Here’s what Dr Donald Schum, Oticon’s VP of Audiology, has to say about Oticon’s approach, versus beam-forming:

“Other manufacturers, like I say, believe that they need to re to pre focus the sound that the person has access to, because they don’t believe in the capacity of the cognitive system to take in all the information. And so they create a very focused sound picture using beamforming. We don’t believe that that’s the way to do it. We believe that if you can do things effectively, you can provide a much broader picture of the sound environment. And with open and open sound navigator we took that first major step in that direction by being able to preserve all the major voices in the environment. So that person did not have to feel cut off and that they can have a natural reaction to all the different sources of speech in the environment.”>

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While the implementation may be different, ReSound and Oticon both seem to have similar ends - allowing users to hear everything around them.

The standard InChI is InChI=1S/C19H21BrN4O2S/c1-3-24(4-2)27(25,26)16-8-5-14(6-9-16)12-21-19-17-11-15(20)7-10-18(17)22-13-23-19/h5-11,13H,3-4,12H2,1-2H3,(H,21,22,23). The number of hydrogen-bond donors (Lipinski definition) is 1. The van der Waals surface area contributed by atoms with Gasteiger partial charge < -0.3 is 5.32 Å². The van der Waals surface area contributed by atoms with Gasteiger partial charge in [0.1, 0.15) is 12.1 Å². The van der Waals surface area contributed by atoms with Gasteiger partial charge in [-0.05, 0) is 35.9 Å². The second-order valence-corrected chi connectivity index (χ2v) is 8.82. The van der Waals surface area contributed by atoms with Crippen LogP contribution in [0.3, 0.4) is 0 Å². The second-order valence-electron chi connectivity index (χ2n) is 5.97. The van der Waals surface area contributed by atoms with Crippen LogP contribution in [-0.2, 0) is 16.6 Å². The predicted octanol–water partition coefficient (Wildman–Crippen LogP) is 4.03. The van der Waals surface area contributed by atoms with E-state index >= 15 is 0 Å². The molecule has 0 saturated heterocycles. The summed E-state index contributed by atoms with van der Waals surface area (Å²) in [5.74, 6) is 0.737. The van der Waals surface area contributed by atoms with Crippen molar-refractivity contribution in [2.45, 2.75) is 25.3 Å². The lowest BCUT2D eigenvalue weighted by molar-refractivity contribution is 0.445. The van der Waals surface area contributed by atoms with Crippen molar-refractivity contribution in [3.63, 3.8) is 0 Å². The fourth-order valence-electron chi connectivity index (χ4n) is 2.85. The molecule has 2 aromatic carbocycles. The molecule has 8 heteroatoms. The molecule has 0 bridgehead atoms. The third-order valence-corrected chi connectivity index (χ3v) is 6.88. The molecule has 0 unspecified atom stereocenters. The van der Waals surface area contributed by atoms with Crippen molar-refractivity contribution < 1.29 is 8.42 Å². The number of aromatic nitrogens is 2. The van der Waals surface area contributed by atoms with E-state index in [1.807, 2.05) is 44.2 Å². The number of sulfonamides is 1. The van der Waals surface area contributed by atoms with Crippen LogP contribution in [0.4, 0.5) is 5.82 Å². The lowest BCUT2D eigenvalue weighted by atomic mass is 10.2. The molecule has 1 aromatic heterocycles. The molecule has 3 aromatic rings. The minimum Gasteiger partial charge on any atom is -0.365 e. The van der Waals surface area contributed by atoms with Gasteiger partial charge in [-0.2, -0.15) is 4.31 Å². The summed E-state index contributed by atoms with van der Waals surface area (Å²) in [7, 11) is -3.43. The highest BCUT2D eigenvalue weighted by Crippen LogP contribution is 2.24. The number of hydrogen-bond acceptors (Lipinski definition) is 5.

As.a long time ReSound wearer I’ve seen and heard the evolution of the technology and approach from Surround Sound to the Organic Brain Hearing philosophy, with M&RIE receivers and All Access Directionality the next step in that development.

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Yes, @jay_man2, I believe you. If that’s the case, it’s a big WIN for all of us who are HoH, because I believe that an organic/holistic approach to sound processing is what the brain wants and needs.

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With all these things, the marketing department always seems to have quite a bit of leverage before a product goes out the door. I remember as a kid always wondering how Tide could get your clothes “whiter than white!” I can hear the PR guy in some company telling the tech guys, “That’s very good, you know, but we need to make it sound totally COOL!” It’s too bad one just can’t put on a set of headphones fitted for one’s hearing loss and hear what the processed sound of a particular brand of hearing aids would sound like in your ears for your own individual hearing preferences and then like Widex (or a trip to the optometrist) have A/B fitting choices: “Do you like the way this sounds better or this?” and in an in-clinic or in-store trial in some sort of 3D sound field run the HA firmware/programs through their paces, much the way you take a car out for a test drive. Right now most of us are limited to trialing just one or two HA brands and can’t play the field, so to speak. In buying a car, you can go to any dealer you want and take ~vehicle you want out for a test spin (well, maybe not a Mazeratti).